What causes asthma?
Asthma develops when airways in your lungs become inflamed and hypersensitive to airborne substances.
Three things happen that narrow your airways, block airflow, and lead to breathing problems:
- Airway walls become swollen
- Muscles lining the airway walls tighten which narrows the airways
- Extra mucus builds up in the airways
Once you have asthma, your airways stay chronically inflamed, which makes you susceptible to future asthma attacks.
What symptoms will I develop when I have asthma?
Asthma attacks cause:
- Coughing, especially at night, during exercise, or when you laugh
- Shortness of breath and difficulty breathing (dyspnea)
- Chest pain or feeling of chest pressure
Your asthma symptoms can appear at any time, but they’re always triggered by environmental irritants or activities.
Can I develop different types of asthma?
There are several types of asthma, including:
- Allergic Asthma: Allergic asthma is the most common type of asthma. It develops when airborne allergens such as pollen, dust mites, and mold cause your asthma.
- Childhood Asthma: This type of asthma usually appears before the age of five. It’s the most common serious, chronic disease in children.
- Occupational Asthma: You may develop occupational asthma by inhaling chemical fumes, gasses, and other toxic substances on the job.
- Exercise-induced Asthma: When asthma is triggered by physical activity, it’s called exercise-induced bronchoconstriction. Your symptoms typically occur shortly after you start exercising.
How is asthma diagnosed?
Undergoing a breathing study is the best way to diagnose asthma. Dr. Ispas performs pulmonary function testing to determine the health of your lungs and to diagnose asthma. Two important tests are:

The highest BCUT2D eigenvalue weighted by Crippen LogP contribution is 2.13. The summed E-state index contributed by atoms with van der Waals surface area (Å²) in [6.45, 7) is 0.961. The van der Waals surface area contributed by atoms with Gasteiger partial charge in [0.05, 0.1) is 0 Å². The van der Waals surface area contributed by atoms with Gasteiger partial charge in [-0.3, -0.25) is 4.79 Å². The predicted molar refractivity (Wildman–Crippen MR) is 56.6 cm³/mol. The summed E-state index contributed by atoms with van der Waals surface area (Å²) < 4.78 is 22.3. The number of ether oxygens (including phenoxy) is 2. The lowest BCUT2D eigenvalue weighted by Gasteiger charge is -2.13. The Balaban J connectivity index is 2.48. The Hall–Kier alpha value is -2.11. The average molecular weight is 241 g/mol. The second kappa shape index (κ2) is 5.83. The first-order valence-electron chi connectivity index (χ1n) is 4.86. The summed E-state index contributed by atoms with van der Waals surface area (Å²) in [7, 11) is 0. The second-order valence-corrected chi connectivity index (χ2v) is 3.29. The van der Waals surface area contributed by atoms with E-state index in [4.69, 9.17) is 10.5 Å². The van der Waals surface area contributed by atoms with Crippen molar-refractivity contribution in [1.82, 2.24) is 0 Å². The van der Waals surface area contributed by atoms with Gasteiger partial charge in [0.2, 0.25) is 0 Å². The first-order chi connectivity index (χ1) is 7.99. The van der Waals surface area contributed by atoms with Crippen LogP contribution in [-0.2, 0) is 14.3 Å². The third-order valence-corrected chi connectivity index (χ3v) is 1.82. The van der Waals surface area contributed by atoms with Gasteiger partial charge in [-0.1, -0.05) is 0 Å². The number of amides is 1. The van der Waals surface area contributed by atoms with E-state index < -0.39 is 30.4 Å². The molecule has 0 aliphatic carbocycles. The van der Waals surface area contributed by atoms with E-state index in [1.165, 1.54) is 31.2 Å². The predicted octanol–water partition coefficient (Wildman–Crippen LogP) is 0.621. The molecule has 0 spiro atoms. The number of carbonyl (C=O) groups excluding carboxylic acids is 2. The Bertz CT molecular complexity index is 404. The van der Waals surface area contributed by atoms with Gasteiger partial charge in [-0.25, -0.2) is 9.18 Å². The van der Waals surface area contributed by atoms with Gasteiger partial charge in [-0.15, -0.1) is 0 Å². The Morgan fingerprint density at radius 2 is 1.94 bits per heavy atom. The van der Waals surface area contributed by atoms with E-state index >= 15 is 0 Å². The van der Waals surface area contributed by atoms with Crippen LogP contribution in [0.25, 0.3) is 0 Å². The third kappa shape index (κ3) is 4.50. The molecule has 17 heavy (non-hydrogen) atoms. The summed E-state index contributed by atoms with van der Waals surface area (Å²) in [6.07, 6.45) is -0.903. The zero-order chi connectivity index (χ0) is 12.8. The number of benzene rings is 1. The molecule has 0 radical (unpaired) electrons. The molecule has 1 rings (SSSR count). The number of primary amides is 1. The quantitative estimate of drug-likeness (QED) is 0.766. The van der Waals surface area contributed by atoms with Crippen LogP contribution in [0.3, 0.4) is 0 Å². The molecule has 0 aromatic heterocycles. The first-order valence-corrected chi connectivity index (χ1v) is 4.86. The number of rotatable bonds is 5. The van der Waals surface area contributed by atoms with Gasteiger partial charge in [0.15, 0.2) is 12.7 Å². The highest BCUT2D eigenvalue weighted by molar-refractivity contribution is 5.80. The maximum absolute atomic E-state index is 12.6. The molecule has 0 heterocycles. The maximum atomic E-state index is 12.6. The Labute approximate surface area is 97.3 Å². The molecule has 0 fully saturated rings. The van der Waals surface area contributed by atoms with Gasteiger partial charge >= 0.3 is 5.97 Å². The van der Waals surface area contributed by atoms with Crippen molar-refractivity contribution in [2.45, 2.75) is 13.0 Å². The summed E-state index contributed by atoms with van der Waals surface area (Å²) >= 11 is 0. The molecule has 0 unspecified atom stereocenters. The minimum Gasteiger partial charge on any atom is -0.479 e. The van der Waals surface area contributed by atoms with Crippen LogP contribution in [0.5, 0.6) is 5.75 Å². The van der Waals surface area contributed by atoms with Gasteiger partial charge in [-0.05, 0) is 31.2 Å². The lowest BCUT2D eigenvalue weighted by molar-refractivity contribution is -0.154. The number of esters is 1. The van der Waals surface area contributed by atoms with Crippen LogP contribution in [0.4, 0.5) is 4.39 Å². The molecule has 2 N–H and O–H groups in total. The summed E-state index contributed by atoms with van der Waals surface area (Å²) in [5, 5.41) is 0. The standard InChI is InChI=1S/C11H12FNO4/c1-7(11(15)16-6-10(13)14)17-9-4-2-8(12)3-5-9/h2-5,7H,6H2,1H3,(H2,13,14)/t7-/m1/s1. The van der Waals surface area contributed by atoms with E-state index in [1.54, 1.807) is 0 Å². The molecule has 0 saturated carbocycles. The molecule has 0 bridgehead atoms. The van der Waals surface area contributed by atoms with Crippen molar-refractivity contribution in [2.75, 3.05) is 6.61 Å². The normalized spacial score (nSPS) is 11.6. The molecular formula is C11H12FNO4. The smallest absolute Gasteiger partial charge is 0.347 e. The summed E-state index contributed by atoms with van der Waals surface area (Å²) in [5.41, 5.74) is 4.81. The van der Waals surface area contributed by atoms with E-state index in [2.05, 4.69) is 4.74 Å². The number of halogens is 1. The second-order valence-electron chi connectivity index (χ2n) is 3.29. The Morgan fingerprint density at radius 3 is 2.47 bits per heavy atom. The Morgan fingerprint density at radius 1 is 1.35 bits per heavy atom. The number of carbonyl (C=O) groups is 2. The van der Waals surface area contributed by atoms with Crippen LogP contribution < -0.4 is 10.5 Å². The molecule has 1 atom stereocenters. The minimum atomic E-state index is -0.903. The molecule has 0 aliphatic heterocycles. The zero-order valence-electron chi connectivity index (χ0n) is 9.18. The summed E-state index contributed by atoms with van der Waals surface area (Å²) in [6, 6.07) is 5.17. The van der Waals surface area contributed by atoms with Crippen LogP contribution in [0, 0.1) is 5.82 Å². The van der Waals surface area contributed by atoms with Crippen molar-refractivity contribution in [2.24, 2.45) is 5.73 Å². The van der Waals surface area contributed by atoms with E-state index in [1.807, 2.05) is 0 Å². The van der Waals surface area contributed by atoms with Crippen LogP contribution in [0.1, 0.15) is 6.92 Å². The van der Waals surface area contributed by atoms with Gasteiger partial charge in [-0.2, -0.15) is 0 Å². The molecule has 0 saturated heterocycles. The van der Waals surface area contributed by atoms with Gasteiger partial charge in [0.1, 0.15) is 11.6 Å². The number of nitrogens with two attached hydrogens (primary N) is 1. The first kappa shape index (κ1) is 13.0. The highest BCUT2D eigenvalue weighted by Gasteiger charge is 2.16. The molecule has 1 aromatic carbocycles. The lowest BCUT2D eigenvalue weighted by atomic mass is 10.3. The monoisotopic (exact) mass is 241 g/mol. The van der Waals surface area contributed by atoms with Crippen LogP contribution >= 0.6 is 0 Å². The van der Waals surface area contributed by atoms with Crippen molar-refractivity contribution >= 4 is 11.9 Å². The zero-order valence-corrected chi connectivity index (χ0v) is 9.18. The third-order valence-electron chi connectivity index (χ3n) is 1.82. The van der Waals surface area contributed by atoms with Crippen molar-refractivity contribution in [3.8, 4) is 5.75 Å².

- Spirometry: You breathe into a tube to measure the amount of air you inhale and exhale and the speed of exhalation.
- Methacholine Challenge: You inhale methacholine, which narrows your airways, then you undergo spirometry to test your breathing. This test evaluates the reactivity of your lungs.
How is asthma treated?
Dr. Ispas works with each patient to determine their specific asthma triggers. In addition to allergens and exercise, some common triggers include cold air, upper respiratory tract infections, and strong emotions.
When you have allergic asthma, Dr. Ispas performs allergy testing, then develops a customized treatment plan that may include immunotherapy (allergy shots).
Dr. Ispas may also prescribe two types of asthma medications:
- Quick-relief Medications: These medications are inhaled to provide quick relief during an asthma attack. A nebulizer converts the medication into a fine mist you can inhale.
- Long-term Medications: These medications, which may be pills or inhaled, help keep your asthma under control and prevent future asthma attacks.
If you develop wheezing, shortness of breath, or coughing, call Allergy Asthma & Immunology Institute or book an appointment online.